Jill Dewitt:                           Right.

Jack:                                      It couldn’t be further from the truth. It’s 180 degrees different than what really happens.

Jill Dewitt:                           Right.

Jack:                                      Most sellers with houses and really more with land. Sellers with land, all they do is call us and thank us. “Thank you. I didn’t know what I was going to do with that property. At least I got something for it.”

Jill Dewitt:                           Exactly.

Jack:                                      And I really hope you go off and this is your business and make some money on it.

Jill Dewitt:                           Exactly.

Jack:                                      So this whole follow the dead people thing.

Jill Dewitt:                           I hate it.

Jack:                                      I do too.

Jill Dewitt:                           I hate it. Thank you.

Jack:                                      Be fair. That’s all.

Jill Dewitt:                           Awesome.

Jack:                                      It’ll come back to you. Today’s topic. Mailer pricing with Zillow, Trulia, and Red Fin algorithms. This is the meat of the show. So you’re welcome to take a nap.

Jill Dewitt:                           Okay, thank you. Back to my drawing.

Jack:                                      What’s the first thing we all do, specifically with houses, when someone says, “Hey, there’s this property at 667 Third Street.” In whatever zip code. And I’ve got it for sale.” We’re all on this email lists from wholesalers. Hopefully you are. “And I’ve got it for sale for $320,000. And it’s probably $100,000 less than it’s worth.” The first thing we do is put it into Google and either Zillow, Trulia, or Red Fin, no so much Data Tree pops up and they’re algorithm says, “Yep. The property’s worth $420,000. And these guys are selling it for $350,000.”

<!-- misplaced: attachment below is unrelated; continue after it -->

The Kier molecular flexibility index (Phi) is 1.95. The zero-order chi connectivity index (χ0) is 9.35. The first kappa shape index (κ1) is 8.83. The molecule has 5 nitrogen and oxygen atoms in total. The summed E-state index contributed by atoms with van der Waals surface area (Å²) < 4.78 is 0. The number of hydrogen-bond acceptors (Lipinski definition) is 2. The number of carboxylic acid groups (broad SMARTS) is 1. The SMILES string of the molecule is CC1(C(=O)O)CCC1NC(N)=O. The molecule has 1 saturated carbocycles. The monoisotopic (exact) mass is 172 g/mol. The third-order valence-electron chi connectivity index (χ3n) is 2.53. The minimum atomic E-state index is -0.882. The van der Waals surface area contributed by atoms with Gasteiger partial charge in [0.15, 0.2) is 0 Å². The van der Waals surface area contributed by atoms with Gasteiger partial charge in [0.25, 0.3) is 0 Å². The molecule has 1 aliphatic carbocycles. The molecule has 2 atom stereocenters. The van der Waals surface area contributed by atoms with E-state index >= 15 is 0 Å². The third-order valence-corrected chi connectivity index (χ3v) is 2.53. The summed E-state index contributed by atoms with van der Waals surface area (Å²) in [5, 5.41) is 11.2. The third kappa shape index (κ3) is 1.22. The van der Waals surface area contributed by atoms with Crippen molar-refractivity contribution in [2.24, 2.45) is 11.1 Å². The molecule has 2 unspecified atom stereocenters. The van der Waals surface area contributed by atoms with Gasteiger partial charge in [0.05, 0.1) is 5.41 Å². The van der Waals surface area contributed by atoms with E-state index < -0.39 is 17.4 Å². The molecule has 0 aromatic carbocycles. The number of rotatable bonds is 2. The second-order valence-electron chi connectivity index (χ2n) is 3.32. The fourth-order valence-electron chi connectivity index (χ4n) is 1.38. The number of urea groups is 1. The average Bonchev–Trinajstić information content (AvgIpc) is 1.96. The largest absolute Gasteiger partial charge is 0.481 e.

But the second thought you have, “What’s wrong with it?” “What’s going on? Why would this property be cheap?” Or is the algorithm really right? Is that just some kind of technical sales pitch.

Jill Dewitt:                           True.

Jack:                                      So let’s look at the other two. Red Fin and Trulia. “Oh, wow. Those are pretty close.” Now we’re getting somewhere. Well, what kind of flaw is there? Is it on a main road? Is the roof caved in? Does it have a pool that doesn’t work? Big issues like … out in California everybody says, “Well, the foundation must be a mess.”

Jill Dewitt:                           Right.

Jack:                                      For some reason … well, it’s on the San Andreas fault I guess.

Jill Dewitt:                           Right. There’s a reason for that.

Jack:                                      So my whole thinking on this whole … because I’ve been doing it for years too and everybody I know does it. How can we hedge this off from a data standpoint where we don’t even have to look that up anymore because the offer that they receive from us was based on this data in the first place?